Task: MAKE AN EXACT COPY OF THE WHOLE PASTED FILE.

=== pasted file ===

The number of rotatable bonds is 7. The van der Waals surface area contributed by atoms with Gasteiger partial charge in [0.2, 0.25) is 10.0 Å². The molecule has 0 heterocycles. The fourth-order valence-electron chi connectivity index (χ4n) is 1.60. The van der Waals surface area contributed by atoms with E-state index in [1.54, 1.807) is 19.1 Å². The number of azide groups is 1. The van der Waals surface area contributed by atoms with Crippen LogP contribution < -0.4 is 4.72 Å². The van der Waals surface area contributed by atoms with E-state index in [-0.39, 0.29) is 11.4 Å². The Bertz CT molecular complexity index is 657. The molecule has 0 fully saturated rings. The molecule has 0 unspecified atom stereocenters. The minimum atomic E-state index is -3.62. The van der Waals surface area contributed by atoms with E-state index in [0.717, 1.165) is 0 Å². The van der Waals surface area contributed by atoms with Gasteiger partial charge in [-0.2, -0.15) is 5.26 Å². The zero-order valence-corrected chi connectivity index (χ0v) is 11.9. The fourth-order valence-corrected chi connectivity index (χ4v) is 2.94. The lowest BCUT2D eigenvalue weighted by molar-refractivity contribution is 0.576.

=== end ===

The number of rotatable bonds is 7. The van der Waals surface area contributed by atoms with Gasteiger partial charge in [0.2, 0.25) is 10.0 Å². The molecule has 0 heterocycles. The fourth-order valence-electron chi connectivity index (χ4n) is 1.60. The van der Waals surface area contributed by atoms with E-state index in [1.54, 1.807) is 19.1 Å². The number of azide groups is 1. The van der Waals surface area contributed by atoms with Crippen LogP contribution < -0.4 is 4.72 Å². The van der Waals surface area contributed by atoms with E-state index in [-0.39, 0.29) is 11.4 Å². The Bertz CT molecular complexity index is 657. The molecule has 0 fully saturated rings. The molecule has 0 unspecified atom stereocenters. The minimum atomic E-state index is -3.62. The van der Waals surface area contributed by atoms with E-state index in [0.717, 1.165) is 0 Å². The van der Waals surface area contributed by atoms with Gasteiger partial charge in [-0.2, -0.15) is 5.26 Å². The zero-order valence-corrected chi connectivity index (χ0v) is 11.9. The fourth-order valence-corrected chi connectivity index (χ4v) is 2.94. The lowest BCUT2D eigenvalue weighted by molar-refractivity contribution is 0.576.